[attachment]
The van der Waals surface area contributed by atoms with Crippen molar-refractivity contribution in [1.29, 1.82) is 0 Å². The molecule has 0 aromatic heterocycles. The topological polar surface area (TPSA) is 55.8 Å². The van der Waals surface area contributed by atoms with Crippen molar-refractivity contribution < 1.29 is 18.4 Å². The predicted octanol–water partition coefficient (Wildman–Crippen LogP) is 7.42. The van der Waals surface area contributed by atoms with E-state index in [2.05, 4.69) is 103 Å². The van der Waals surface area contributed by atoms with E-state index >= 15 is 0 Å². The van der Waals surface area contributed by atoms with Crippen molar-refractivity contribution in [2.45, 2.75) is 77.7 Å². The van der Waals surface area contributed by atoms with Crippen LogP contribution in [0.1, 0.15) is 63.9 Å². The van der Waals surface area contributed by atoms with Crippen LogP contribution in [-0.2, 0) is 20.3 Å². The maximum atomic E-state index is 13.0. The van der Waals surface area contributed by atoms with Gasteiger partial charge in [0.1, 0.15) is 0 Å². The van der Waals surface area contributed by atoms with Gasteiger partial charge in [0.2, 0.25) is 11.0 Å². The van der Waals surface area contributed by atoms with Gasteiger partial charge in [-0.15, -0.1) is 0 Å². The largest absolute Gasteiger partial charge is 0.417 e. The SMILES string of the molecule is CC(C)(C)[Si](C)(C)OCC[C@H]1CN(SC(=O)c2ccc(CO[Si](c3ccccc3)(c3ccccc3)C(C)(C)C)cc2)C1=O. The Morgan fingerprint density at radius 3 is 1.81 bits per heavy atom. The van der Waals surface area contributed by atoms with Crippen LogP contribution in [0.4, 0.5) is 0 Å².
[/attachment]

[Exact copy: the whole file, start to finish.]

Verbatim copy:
The van der Waals surface area contributed by atoms with Crippen molar-refractivity contribution in [1.29, 1.82) is 0 Å². The molecule has 0 aromatic heterocycles. The topological polar surface area (TPSA) is 55.8 Å². The van der Waals surface area contributed by atoms with Crippen molar-refractivity contribution < 1.29 is 18.4 Å². The predicted octanol–water partition coefficient (Wildman–Crippen LogP) is 7.42. The van der Waals surface area contributed by atoms with E-state index in [2.05, 4.69) is 103 Å². The van der Waals surface area contributed by atoms with E-state index >= 15 is 0 Å². The van der Waals surface area contributed by atoms with Crippen molar-refractivity contribution in [2.45, 2.75) is 77.7 Å². The van der Waals surface area contributed by atoms with Crippen LogP contribution in [0.1, 0.15) is 63.9 Å². The van der Waals surface area contributed by atoms with Crippen LogP contribution in [-0.2, 0) is 20.3 Å². The maximum atomic E-state index is 13.0. The van der Waals surface area contributed by atoms with Gasteiger partial charge in [0.1, 0.15) is 0 Å². The van der Waals surface area contributed by atoms with Gasteiger partial charge in [0.2, 0.25) is 11.0 Å². The van der Waals surface area contributed by atoms with Gasteiger partial charge in [-0.15, -0.1) is 0 Å². The largest absolute Gasteiger partial charge is 0.417 e. The SMILES string of the molecule is CC(C)(C)[Si](C)(C)OCC[C@H]1CN(SC(=O)c2ccc(CO[Si](c3ccccc3)(c3ccccc3)C(C)(C)C)cc2)C1=O. The Morgan fingerprint density at radius 3 is 1.81 bits per heavy atom. The van der Waals surface area contributed by atoms with Crippen LogP contribution in [0.4, 0.5) is 0 Å².